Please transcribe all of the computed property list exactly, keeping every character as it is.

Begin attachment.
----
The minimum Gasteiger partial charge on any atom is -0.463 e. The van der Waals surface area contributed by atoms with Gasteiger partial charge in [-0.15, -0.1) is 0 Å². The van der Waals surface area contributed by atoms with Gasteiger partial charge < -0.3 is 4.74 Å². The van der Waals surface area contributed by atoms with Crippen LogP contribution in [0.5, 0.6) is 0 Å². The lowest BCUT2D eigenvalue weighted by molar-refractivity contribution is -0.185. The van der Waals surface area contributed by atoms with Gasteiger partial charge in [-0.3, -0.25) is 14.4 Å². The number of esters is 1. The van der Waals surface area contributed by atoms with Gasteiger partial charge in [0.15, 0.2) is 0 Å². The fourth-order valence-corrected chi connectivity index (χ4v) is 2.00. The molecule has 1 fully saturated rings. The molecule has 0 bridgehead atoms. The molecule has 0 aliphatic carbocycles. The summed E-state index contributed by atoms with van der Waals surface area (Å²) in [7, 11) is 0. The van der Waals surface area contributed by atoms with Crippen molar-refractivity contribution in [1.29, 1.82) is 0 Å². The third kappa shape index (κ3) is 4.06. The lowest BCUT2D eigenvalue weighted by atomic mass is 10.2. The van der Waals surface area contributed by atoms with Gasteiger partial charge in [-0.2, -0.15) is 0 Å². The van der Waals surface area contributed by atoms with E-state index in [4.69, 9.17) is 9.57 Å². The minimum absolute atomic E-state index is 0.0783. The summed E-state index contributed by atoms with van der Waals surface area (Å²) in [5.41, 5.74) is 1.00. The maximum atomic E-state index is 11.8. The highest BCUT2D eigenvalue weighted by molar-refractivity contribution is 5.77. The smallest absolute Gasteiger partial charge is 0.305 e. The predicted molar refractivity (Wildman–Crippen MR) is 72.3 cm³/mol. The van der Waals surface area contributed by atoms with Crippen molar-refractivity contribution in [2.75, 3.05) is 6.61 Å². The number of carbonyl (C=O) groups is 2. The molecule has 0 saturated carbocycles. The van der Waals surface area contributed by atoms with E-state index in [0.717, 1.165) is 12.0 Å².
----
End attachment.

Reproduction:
The minimum Gasteiger partial charge on any atom is -0.463 e. The van der Waals surface area contributed by atoms with Gasteiger partial charge in [-0.15, -0.1) is 0 Å². The van der Waals surface area contributed by atoms with Gasteiger partial charge < -0.3 is 4.74 Å². The van der Waals surface area contributed by atoms with Crippen LogP contribution in [0.5, 0.6) is 0 Å². The lowest BCUT2D eigenvalue weighted by molar-refractivity contribution is -0.185. The van der Waals surface area contributed by atoms with Gasteiger partial charge in [-0.3, -0.25) is 14.4 Å². The number of esters is 1. The van der Waals surface area contributed by atoms with Gasteiger partial charge in [0.15, 0.2) is 0 Å². The fourth-order valence-corrected chi connectivity index (χ4v) is 2.00. The molecule has 1 fully saturated rings. The molecule has 0 bridgehead atoms. The molecule has 0 aliphatic carbocycles. The summed E-state index contributed by atoms with van der Waals surface area (Å²) in [7, 11) is 0. The van der Waals surface area contributed by atoms with Crippen molar-refractivity contribution in [1.29, 1.82) is 0 Å². The third kappa shape index (κ3) is 4.06. The lowest BCUT2D eigenvalue weighted by atomic mass is 10.2. The van der Waals surface area contributed by atoms with Gasteiger partial charge in [-0.2, -0.15) is 0 Å². The van der Waals surface area contributed by atoms with E-state index in [4.69, 9.17) is 9.57 Å². The minimum absolute atomic E-state index is 0.0783. The summed E-state index contributed by atoms with van der Waals surface area (Å²) in [5.41, 5.74) is 1.00. The maximum atomic E-state index is 11.8. The highest BCUT2D eigenvalue weighted by molar-refractivity contribution is 5.77. The smallest absolute Gasteiger partial charge is 0.305 e. The predicted molar refractivity (Wildman–Crippen MR) is 72.3 cm³/mol. The van der Waals surface area contributed by atoms with Crippen molar-refractivity contribution in [2.75, 3.05) is 6.61 Å². The number of carbonyl (C=O) groups is 2. The molecule has 0 saturated carbocycles. The van der Waals surface area contributed by atoms with E-state index in [0.717, 1.165) is 12.0 Å².